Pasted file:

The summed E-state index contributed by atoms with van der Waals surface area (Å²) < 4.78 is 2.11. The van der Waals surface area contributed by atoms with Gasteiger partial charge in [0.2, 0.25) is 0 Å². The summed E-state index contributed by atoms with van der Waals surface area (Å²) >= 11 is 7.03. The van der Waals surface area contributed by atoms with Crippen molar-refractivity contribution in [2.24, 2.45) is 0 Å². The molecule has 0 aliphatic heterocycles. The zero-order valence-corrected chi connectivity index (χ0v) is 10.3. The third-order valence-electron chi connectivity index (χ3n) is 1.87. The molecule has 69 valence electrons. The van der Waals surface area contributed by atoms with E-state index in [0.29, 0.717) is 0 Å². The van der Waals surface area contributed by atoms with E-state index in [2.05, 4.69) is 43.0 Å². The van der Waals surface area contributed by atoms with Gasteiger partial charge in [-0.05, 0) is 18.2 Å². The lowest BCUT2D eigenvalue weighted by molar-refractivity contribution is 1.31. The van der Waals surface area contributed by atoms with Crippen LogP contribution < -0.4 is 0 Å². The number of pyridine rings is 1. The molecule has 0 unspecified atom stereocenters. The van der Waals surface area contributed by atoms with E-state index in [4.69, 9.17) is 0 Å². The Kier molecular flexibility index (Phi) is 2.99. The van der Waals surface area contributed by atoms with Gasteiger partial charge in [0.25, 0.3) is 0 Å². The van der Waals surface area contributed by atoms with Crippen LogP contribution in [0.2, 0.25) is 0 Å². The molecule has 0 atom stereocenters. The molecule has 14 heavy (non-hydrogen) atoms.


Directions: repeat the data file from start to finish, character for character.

The summed E-state index contributed by atoms with van der Waals surface area (Å²) < 4.78 is 2.11. The van der Waals surface area contributed by atoms with Gasteiger partial charge in [0.2, 0.25) is 0 Å². The summed E-state index contributed by atoms with van der Waals surface area (Å²) >= 11 is 7.03. The van der Waals surface area contributed by atoms with Crippen molar-refractivity contribution in [2.24, 2.45) is 0 Å². The molecule has 0 aliphatic heterocycles. The zero-order valence-corrected chi connectivity index (χ0v) is 10.3. The third-order valence-electron chi connectivity index (χ3n) is 1.87. The molecule has 69 valence electrons. The van der Waals surface area contributed by atoms with E-state index in [0.29, 0.717) is 0 Å². The van der Waals surface area contributed by atoms with E-state index in [2.05, 4.69) is 43.0 Å². The van der Waals surface area contributed by atoms with Gasteiger partial charge in [-0.05, 0) is 18.2 Å². The lowest BCUT2D eigenvalue weighted by molar-refractivity contribution is 1.31. The van der Waals surface area contributed by atoms with Crippen LogP contribution < -0.4 is 0 Å². The number of pyridine rings is 1. The molecule has 0 unspecified atom stereocenters. The van der Waals surface area contributed by atoms with E-state index in [4.69, 9.17) is 0 Å². The Kier molecular flexibility index (Phi) is 2.99. The van der Waals surface area contributed by atoms with Gasteiger partial charge in [0.25, 0.3) is 0 Å². The van der Waals surface area contributed by atoms with Crippen LogP contribution in [0.2, 0.25) is 0 Å². The molecule has 0 atom stereocenters. The molecule has 14 heavy (non-hydrogen) atoms.